The Protestant Reformation is rightly viewed as a reaction against the theological, doctrinal and moral abuses of the Roman Catholic Church. Many educated members of the Latin church applied reason and scripture to what they witnessed in the common European religion of the day and saw that not only was the papacy and the bishopric corrupt, but it was also unscriptural. This conclusion was almost if not completely unanimous among the Reformers. I have read quite a bit of their writings and am unaware of an exception. Like many revolutions that swing too far in opposition, such as the French Revolution, many Protestant movements would become guilty themselves of many of the same abuses (both Luther and Calvin endorsed persecution and execution of heretics). Like the Catholics they opposed the Protestants would also be guilty massacring people that disagreed with them. They took many theological and doctrinal stances that contradicted not just the Catholics, but the scriptures as well.
John Calvin is an interesting historical figure. Trained as a lawyer, upon fleeing the violent religious turmoil in 1530 France he published “Institutes of the Christian Religion” from Switzerland in 1536. This work formed the basis of the theology named for this man and remains one of the most influential religious treatises among western religions today. I cannot say how many contemporary Calvinists have read it. It seems to me that many Calvinists are not even aware that they are Calvinists. They would be surprised I think were they to read what he wrote on the subject of baptism in “Institutes”. In chapter 15 “Of Baptism” Calvin rightly searches the scripture to argue his points and he makes some good arguments for baptism that I happily agree with.
He begins by admitting that it is by baptism in Christ that we are “ingrafted” into His fellowship per Hebrews 11: 17-24 and rightly connects it with confession of Christ or “calling on the name of Lord” per Acts 22:16. In no uncertain terms he writes that it is for the remission/removal, he styles this “deletion”, of our sins and cites Matthew 28:19 and Acts 2:38 as proof. What he says next would surely be contentious among today’s Calvinists. To quote him, ‘Hence those who have thought that baptism is nothing else than the badge and mark by which we profess our religion before men, in the same way as soldiers attest their profession by bearing the insignia of their commander, have not attended to what was the principal thing in baptism; and this is, that we are to receive it in connection with the promise, “He that believeth and is baptised shall be saved,” (Mark 16: 16.)’. I agree with Calvin on this point and think it interesting that so many of his modern adherents do not, nor would they concur with his further arguments.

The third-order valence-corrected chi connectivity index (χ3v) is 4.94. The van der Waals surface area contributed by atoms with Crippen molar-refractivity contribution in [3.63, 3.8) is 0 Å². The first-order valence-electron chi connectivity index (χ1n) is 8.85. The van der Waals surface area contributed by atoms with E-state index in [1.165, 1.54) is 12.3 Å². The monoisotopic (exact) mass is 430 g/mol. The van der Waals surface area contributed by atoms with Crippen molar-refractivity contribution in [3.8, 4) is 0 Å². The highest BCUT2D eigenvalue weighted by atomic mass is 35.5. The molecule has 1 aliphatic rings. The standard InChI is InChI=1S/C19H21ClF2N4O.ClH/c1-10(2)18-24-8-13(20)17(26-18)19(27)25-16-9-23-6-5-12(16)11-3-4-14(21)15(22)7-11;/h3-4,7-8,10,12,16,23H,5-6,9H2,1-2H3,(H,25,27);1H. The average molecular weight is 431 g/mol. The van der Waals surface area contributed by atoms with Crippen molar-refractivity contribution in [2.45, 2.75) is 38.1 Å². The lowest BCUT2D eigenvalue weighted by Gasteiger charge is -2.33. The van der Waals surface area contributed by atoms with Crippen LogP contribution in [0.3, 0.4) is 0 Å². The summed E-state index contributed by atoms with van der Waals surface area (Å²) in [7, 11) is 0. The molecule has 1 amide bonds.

In the section that follows he quotes from Ephesians 5: 25-6, Titus 3:5 and I Peter 3:21. Calvin concluded that the water itself is not special, but our faith working from the Word makes it so. He even connects baptism with the sprinkling of the blood of Christ which, as he puts it, is ‘figured by water from the resemblance to cleansing and washing’. He understood the typology of baptism and he will continue to explore that line of thought.
To make sure we can at least all agree on what he believed baptism symbolizes I will quote “Of Baptism” part 5:
Another benefit of baptism is, that it shows us our mortification in Christ and new life in him. “Know ye not,” says the apostle, “that as many of us as were baptised into Jesus Christ, were baptised into his death? Therefore we are buried with him by baptism into death,” that we “should walk in newness of life,” (Rom. 6: 3, 4.) By these words, he not only exhorts us to imitation of Christ, as if he had said, that we are admonished by baptism, in like manner as Christ died, to die to our lusts, and as he rose, to rise to righteousness; but he traces the matter much higher, that Christ by baptism has made us partakers of his death, in grafting us into it (Rom. 6:5). And as the twig derives substance and nourishment from the root to which it is attached, so those who receive baptism with true faith truly feel the efficacy of Christ’s death in the mortification of their flesh, and the efficacy of his resurrection in the quickening of the Spirit (Rom. 6:8). On this he founds his exhortation, that if we are Christians we should be dead unto sin, and alive unto righteousness (Rom. 6:11). He elsewhere uses the same argument, viz., that we are circumcised, and put off the old man, after we are buried in Christ by baptism, (Col. 2: 11-12.) And in this sense, in the passage which we formerly quoted, he calls it ” the washing of regeneration, and renewing of the Holy Ghost,” (Tit. 3: 5.) We are promised, first, the free pardon of sins and imputation of righteousness; and, secondly, the grace of the Holy Spirit, to form us again to newness of life.